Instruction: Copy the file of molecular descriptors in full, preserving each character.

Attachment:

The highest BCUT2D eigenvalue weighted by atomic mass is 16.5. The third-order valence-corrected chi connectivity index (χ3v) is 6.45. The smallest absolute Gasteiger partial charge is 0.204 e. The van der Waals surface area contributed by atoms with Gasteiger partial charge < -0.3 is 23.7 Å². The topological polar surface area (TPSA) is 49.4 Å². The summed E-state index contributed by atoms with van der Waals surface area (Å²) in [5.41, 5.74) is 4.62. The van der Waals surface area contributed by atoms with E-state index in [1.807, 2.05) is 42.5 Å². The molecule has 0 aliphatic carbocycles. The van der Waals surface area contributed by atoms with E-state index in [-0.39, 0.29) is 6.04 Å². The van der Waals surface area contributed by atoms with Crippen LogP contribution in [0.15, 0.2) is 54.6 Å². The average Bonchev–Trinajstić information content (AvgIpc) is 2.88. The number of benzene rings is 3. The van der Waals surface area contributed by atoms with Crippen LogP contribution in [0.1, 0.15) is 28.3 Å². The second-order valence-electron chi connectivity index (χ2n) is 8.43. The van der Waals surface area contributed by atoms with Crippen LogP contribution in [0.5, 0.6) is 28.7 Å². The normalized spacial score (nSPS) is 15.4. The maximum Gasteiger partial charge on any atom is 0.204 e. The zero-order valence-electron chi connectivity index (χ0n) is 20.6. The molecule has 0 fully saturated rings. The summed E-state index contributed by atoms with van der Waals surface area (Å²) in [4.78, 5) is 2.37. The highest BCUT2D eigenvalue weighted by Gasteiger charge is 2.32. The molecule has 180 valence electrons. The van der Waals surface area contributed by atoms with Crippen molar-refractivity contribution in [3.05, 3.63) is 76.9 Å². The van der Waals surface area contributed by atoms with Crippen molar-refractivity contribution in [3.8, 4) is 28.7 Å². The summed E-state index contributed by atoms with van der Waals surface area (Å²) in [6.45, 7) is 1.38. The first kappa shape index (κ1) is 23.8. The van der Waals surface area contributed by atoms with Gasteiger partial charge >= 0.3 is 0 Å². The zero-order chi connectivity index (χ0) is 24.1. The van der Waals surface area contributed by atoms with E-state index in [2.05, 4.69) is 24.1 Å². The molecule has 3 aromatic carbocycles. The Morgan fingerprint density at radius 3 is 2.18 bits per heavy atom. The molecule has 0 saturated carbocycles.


The highest BCUT2D eigenvalue weighted by atomic mass is 16.5. The third-order valence-corrected chi connectivity index (χ3v) is 6.45. The smallest absolute Gasteiger partial charge is 0.204 e. The van der Waals surface area contributed by atoms with Gasteiger partial charge < -0.3 is 23.7 Å². The topological polar surface area (TPSA) is 49.4 Å². The summed E-state index contributed by atoms with van der Waals surface area (Å²) in [5.41, 5.74) is 4.62. The van der Waals surface area contributed by atoms with E-state index in [1.807, 2.05) is 42.5 Å². The molecule has 0 aliphatic carbocycles. The van der Waals surface area contributed by atoms with E-state index in [-0.39, 0.29) is 6.04 Å². The van der Waals surface area contributed by atoms with Crippen LogP contribution in [0.15, 0.2) is 54.6 Å². The average Bonchev–Trinajstić information content (AvgIpc) is 2.88. The number of benzene rings is 3. The van der Waals surface area contributed by atoms with Crippen LogP contribution in [0.1, 0.15) is 28.3 Å². The second-order valence-electron chi connectivity index (χ2n) is 8.43. The van der Waals surface area contributed by atoms with Crippen LogP contribution in [0.5, 0.6) is 28.7 Å². The normalized spacial score (nSPS) is 15.4. The maximum Gasteiger partial charge on any atom is 0.204 e. The zero-order valence-electron chi connectivity index (χ0n) is 20.6. The molecule has 0 fully saturated rings. The summed E-state index contributed by atoms with van der Waals surface area (Å²) in [4.78, 5) is 2.37. The highest BCUT2D eigenvalue weighted by Gasteiger charge is 2.32. The molecule has 180 valence electrons. The van der Waals surface area contributed by atoms with Crippen molar-refractivity contribution in [3.05, 3.63) is 76.9 Å². The van der Waals surface area contributed by atoms with Crippen molar-refractivity contribution in [3.8, 4) is 28.7 Å². The summed E-state index contributed by atoms with van der Waals surface area (Å²) in [6.45, 7) is 1.38. The first kappa shape index (κ1) is 23.8. The van der Waals surface area contributed by atoms with Gasteiger partial charge >= 0.3 is 0 Å². The zero-order chi connectivity index (χ0) is 24.1. The van der Waals surface area contributed by atoms with E-state index in [2.05, 4.69) is 24.1 Å². The molecule has 3 aromatic carbocycles. The Morgan fingerprint density at radius 3 is 2.18 bits per heavy atom. The molecule has 0 saturated carbocycles.